Why I'm Teaching My Daughter To #Resist

Oftentimes when I look at my 3-month-old daughter, my heart simultaneously swells with joy and fear. I am mesmerized by this beautiful innocent: a tiny person who isn't yet acquainted with the realities of anger or hatred or cruelty. But I know that it's only a matter of time before she grows older; before she's presented with the kind of inequality and prejudice most women and femmes the world over undoubtedly face. During Women's History Month, I am especially reminded of the importance of teaching my daughter resistance, lessons I hope will affect not only her relationship to herself, but the ways in which she treats and fights for other women and marginalized groups.

Dictionaries would define resistance as the "refusal to accept or comply with something." It is a highly politicized term, one regularly used as a name for anti-establishment principals, whenever the "establishment" is greatly failing minority communities (as it so often does). It is a term that comes to my mind when I contemplate how women still do not possess full autonomy over their bodies; or when I recall that we continue to make 79 cents to a man's dollar. And that things are all the worse for women of color, trans women, indigenous women, and mothers.

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According to the Women's History Month (WHM) website, WHM is meant to be a time to commemorate and encourage "the study, observance, and celebration of the vital role of women in American history." I fully plan to introduce my daughter, Luna, to the works of great American women. I hope she'll read I Know Why The Caged Bird Sings by Maya Angelou, so that she may be mindful of the intersection of girlhood with race; so that she may be cautious of the ways that simply being born a woman puts her at increased risk of trauma and sexual violence. She will also know Ruth Bader Ginsburg's name: a woman who has long supported pro-choice legislation.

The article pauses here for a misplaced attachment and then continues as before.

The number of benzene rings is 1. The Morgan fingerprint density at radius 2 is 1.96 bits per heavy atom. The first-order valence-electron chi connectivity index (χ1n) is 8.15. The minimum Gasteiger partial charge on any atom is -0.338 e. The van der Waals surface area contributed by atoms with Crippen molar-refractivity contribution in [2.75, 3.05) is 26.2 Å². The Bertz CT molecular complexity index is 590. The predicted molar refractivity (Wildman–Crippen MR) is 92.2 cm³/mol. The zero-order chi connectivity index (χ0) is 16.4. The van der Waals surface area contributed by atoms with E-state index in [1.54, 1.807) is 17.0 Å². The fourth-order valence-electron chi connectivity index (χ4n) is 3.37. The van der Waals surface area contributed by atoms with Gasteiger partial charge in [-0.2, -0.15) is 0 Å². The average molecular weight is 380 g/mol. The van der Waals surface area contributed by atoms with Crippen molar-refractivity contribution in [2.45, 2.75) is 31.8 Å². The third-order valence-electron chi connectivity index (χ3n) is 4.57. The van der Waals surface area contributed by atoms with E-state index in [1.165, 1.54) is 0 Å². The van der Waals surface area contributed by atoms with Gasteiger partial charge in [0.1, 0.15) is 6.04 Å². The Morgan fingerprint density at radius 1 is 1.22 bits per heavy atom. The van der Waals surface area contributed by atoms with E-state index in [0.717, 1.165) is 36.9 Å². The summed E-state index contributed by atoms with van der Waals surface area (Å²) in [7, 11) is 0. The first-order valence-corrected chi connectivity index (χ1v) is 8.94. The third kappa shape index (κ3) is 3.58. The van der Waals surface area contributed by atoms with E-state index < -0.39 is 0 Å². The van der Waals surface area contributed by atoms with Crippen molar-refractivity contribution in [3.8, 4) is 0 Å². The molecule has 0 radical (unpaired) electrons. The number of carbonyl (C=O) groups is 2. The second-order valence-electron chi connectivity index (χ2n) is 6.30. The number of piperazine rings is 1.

No matter how many powerful women I put on her radar, however, I need her to know that the fight is not over. Not even close.

But I also hope to introduce her to women who've greatly impacted this world far beyond American soil. The United States is not the nucleus of Earth, after all, and I want her to know that as well. I will buy her Rigoberta Menchú's autobiography so that she may learn about the navigation of feminism and indigenousness directly from a fearless voice in indigenous women's rights. I will show her the paintings of Frida Kahlo, who made political statements with her artwork, queerness, disabilities, and unibrow alike. I will hope that Janet Mock's autobiography teaches her a little something about the importance of ensuring one's feminism is intersectional, of carving out much-needed space for transgender women in our actions, speech, and overall politics. All of these humans are individuals who should help teach Luna to listen and fight accordingly.

No matter how many powerful women I put on her radar, however, I need her to know that the fight is not over. Not even close.

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My daughter was born in 2016, the same year that Brock Turner was released from prison after serving three months of a six-month sentence because a judge felt that any more time "would have a severe impact on him." Nevermind the severe impact his sexual assault had on his victim, who also had to face a lengthy and highly-publicized trial filled with folks who largely tried to deny or belittle what had happened to her. My daughter was born the same year that the first black president of the United States learned his role would be handed over to a president endorsed by the Ku Klux Klan.